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On the cutting hedge

One couple takes topiary beyond the table-sized chicken wire forms and thinks big. No, really big.

January 03, 2008|Nan Sterman | Special to The Times

ELFIN FOREST — The road to Charles and Jennifer Coburn's home meanders through the hills north and east of San Diego. Their property is a quick left off the main road and up a winding drive that ends in a field filled with animals. An older gent stands on a ladder to groom a handsome stallion. His clippers make a snap, snap, snapping sound as he trims bright green privet leaves along the stallion's spine. Giant steel bird skeletons flank the horse, waiting to be planted with gray-leaved olive trees and red-berried Pyracantha bushes.

The Coburns practice topiary, an art that goes back to ancient Roman gardeners who clipped and shaped shrubs into animal forms and geometric shapes. Today, most topiaries are tabletop-sized chicken wire forms filled with sphagnum moss and planted in ivy. But the owners of Coburn Topiary & Garden Art have taken the garden art in a different direction. They design huge, sculptural metal frames and plant them with full-sized trees and shrubs. Their pieces decorate estates, resorts, commercial properties and public spaces such as Disneyland and Legoland, and cities including Beverly Hills, Las Vegas and Nagoya, Japan.

In Westwind Park at Playa Vista, for example, stands a pair of giant topiary warblers. Paul Haden, president and founder of the Collaborative West landscape architecture firm of San Clemente, asked the Coburns to create topiary that would make the small, pocket park adjacent to Ballona Wetlands feel playful and fanciful. The result? "The Coburns' style and ability gave wings to our ideas," Haden says. "I have gotten untold calls from people telling us that the topiary birds put a smile on their faces."

Jennifer emerges from the giant, barn-like studio and greets her stepfather, on the ladder, as she leads a visitor inside. The space is filled with steel frames in various stages of construction. Some are larger-than-life animals -- 6-foot-tall dogs and cats for a pet supply store; two giant swans for a Beverly Hills residence; and enormous geometrics including two "pyramisques," combination pyramid-obelisks made for the streetscape along Rodeo Drive south of Wilshire Boulevard.

Jennifer Coburn has been making topiary since the 1980s. She started with ivy and sphagnum moss. Then, working with her sister who is a horticulturist, Jennifer started experimenting with woody trees and shrubs. It wasn't until Jennifer married Charles, however, that the horticulture component of her art fully bloomed.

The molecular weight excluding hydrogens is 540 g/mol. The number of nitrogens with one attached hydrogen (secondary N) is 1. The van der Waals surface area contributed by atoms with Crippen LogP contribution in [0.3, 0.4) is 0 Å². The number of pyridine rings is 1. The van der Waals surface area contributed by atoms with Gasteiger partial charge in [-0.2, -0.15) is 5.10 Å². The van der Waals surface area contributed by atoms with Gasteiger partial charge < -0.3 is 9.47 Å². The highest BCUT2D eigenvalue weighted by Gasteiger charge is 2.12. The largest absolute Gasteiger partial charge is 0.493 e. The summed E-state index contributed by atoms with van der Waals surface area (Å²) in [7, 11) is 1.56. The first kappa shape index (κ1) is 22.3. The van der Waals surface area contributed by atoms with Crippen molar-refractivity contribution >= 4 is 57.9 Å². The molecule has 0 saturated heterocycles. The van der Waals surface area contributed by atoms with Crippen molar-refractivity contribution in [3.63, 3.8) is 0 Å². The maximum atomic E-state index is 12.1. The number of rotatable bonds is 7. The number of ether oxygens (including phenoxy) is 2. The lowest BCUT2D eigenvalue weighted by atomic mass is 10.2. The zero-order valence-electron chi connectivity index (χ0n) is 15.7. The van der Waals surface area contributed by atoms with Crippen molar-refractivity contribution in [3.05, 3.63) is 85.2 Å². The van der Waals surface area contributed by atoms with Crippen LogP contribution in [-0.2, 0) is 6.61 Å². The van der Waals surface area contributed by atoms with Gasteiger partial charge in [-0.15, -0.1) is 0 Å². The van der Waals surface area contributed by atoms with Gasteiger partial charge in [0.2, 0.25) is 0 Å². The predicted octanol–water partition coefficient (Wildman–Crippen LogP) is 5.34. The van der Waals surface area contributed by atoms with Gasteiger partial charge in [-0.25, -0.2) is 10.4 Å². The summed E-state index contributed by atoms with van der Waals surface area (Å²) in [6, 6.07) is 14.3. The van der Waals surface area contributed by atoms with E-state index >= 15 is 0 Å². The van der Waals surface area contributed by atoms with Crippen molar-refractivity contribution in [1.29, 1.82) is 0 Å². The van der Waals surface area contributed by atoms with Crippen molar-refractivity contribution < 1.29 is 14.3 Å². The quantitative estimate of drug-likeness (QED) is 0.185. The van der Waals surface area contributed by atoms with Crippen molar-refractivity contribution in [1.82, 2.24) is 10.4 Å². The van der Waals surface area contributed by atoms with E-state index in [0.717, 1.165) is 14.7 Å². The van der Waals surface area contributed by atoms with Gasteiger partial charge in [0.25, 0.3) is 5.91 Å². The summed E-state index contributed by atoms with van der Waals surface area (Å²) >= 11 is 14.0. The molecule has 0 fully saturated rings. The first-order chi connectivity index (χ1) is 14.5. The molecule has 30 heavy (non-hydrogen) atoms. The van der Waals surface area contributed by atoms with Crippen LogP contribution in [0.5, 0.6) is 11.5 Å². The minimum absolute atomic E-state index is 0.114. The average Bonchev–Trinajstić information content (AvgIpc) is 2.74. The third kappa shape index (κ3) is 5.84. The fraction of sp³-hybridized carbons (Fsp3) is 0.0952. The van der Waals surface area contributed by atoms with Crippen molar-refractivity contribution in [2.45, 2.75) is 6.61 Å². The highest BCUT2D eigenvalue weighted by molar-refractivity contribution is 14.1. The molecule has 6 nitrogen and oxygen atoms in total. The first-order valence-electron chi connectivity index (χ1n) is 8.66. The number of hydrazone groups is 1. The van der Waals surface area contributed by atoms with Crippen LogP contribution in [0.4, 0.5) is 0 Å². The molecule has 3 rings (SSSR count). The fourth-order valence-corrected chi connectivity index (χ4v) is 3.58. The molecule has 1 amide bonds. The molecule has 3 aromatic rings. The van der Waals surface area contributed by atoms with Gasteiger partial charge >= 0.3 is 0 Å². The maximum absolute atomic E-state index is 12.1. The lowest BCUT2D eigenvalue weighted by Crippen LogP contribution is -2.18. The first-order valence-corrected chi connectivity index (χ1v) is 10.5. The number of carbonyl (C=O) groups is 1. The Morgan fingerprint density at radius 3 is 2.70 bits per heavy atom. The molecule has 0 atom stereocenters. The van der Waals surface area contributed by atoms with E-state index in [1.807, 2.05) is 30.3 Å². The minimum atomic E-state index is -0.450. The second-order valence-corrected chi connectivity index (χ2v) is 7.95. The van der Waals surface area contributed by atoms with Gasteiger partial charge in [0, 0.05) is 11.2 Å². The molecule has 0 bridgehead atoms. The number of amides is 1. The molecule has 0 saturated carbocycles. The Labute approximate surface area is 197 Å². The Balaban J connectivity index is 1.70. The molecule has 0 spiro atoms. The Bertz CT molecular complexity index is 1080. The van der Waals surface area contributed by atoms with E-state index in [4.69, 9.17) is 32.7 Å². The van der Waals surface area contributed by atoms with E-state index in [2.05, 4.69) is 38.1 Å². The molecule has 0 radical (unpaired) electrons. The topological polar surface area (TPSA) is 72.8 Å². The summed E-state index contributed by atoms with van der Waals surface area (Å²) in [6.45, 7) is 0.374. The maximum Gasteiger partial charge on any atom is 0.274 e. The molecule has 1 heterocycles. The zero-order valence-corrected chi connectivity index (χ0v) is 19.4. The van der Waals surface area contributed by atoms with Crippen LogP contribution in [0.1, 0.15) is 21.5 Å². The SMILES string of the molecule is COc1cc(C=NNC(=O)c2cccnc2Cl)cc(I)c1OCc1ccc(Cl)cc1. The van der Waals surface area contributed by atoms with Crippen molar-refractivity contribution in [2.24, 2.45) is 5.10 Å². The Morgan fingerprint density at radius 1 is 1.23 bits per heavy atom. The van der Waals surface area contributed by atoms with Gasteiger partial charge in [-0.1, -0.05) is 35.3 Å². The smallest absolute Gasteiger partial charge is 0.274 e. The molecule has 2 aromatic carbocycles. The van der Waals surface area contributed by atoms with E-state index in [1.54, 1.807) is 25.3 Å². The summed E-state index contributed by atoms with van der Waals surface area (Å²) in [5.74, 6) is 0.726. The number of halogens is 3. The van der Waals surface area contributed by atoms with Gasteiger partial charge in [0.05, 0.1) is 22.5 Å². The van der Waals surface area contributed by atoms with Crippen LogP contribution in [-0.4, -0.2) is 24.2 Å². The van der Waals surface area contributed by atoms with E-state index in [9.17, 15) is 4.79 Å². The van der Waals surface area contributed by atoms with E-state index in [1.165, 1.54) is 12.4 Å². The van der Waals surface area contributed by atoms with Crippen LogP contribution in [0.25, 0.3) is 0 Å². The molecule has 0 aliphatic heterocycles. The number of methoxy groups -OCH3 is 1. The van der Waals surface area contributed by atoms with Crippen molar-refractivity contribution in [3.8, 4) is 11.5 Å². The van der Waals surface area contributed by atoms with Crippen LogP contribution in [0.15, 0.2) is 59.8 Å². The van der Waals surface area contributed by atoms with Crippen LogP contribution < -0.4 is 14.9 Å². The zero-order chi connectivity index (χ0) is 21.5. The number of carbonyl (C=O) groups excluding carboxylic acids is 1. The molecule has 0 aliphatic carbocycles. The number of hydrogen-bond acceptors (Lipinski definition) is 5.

The couple met in 1991, when Charles was the head of horticulture at the San Diego Zoo. For the zoo's 75th anniversary, he organized a conference of topiary artists, which Jennifer attended. The two connected and, three months later, were married.

"It was the perfect union," Jennifer says. "He was at the zoo working with plants and animals, and I was making animals out of plants."

For a time, they maintained their individual professions, with Jennifer building a stable of residential and commercial clients. Then, Legoland commissioned a small herd of life-sized topiary buffalo, several sheep, an 18-foot-tall Jack and the Beanstalk and assorted geometric shapes.

It was such a big job that Charles took early retirement from the zoo to work with her full time. Right away, he took charge of plants -- selection and acquisition, planting and ongoing care.

In a way, Charles was returning to his roots in joining the topiary business. As a younger man, he did ironwork and blacksmithing but found it challenging to make a living. So, he went into horticulture. All those years, however, he longed both to create art and to bring artists into gardens. Then he met his future wife. "Jennifer was the incarnation of art," Charles says, "and here was my opportunity to do what I'd been talking about. It has been a learning process ever since."

Part of that learning has to do with exploring new ideas, new tools and new technologies. Their topiary components were once cut by hand, but now they are formed with a computer-controlled plasma cutter. The plasma cutter slices quarter-inch thick sheets of steel plate into parts that the Coburns hand-weld into topiary frames.

Each topiary starts out as one of Jennifer's sketches, which she scans into the computer. Using AutoCAD, she transforms a sketch into multilayered schematics. For each cutting plan, she has to specify a number of variables, including where to make the first cut and how to lay parts out to make the most efficient use of materials.

The plasma cutter does its work on flat steel, but topiaries are three-dimensional, with curvature and substance. How do the Coburns do that? With careful planning Jennifer explains: "I see all three dimensions in my mind as I generate the design," she says. "That is where I have an advantage over other topiary artists."

Jennifer demonstrates the massive plasma cutter at work. She starts up the on-board computer and searches through files of forms -- globes, alligator, cowboy, Pegasus and Dumbo, to name a few.

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